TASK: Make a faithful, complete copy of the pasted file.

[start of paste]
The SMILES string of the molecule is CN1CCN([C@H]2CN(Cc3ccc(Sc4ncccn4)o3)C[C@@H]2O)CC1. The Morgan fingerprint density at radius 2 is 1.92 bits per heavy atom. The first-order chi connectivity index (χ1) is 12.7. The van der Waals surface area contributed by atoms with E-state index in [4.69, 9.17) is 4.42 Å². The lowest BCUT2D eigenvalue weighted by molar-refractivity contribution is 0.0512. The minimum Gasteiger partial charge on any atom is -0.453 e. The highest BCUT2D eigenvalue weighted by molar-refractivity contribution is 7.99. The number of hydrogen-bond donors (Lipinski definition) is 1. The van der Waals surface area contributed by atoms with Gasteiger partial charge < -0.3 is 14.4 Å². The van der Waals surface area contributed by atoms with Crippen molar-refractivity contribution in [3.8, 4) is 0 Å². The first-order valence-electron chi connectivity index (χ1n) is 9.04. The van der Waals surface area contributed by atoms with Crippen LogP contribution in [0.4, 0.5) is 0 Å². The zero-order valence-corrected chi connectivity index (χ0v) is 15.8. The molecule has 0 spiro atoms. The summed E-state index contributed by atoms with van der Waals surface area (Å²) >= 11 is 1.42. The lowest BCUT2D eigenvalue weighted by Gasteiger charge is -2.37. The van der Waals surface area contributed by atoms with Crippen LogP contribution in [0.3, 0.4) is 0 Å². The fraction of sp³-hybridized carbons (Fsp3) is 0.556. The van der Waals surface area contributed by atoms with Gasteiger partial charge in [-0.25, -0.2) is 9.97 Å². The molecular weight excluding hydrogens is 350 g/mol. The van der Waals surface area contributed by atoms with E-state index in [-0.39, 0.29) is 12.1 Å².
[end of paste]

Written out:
The SMILES string of the molecule is CN1CCN([C@H]2CN(Cc3ccc(Sc4ncccn4)o3)C[C@@H]2O)CC1. The Morgan fingerprint density at radius 2 is 1.92 bits per heavy atom. The first-order chi connectivity index (χ1) is 12.7. The van der Waals surface area contributed by atoms with E-state index in [4.69, 9.17) is 4.42 Å². The lowest BCUT2D eigenvalue weighted by molar-refractivity contribution is 0.0512. The minimum Gasteiger partial charge on any atom is -0.453 e. The highest BCUT2D eigenvalue weighted by molar-refractivity contribution is 7.99. The number of hydrogen-bond donors (Lipinski definition) is 1. The van der Waals surface area contributed by atoms with Gasteiger partial charge < -0.3 is 14.4 Å². The van der Waals surface area contributed by atoms with Crippen molar-refractivity contribution in [3.8, 4) is 0 Å². The first-order valence-electron chi connectivity index (χ1n) is 9.04. The van der Waals surface area contributed by atoms with Crippen LogP contribution in [0.4, 0.5) is 0 Å². The zero-order valence-corrected chi connectivity index (χ0v) is 15.8. The molecule has 0 spiro atoms. The summed E-state index contributed by atoms with van der Waals surface area (Å²) >= 11 is 1.42. The lowest BCUT2D eigenvalue weighted by Gasteiger charge is -2.37. The van der Waals surface area contributed by atoms with Crippen LogP contribution in [0.3, 0.4) is 0 Å². The fraction of sp³-hybridized carbons (Fsp3) is 0.556. The van der Waals surface area contributed by atoms with Gasteiger partial charge in [-0.25, -0.2) is 9.97 Å². The molecular weight excluding hydrogens is 350 g/mol. The van der Waals surface area contributed by atoms with E-state index in [-0.39, 0.29) is 12.1 Å².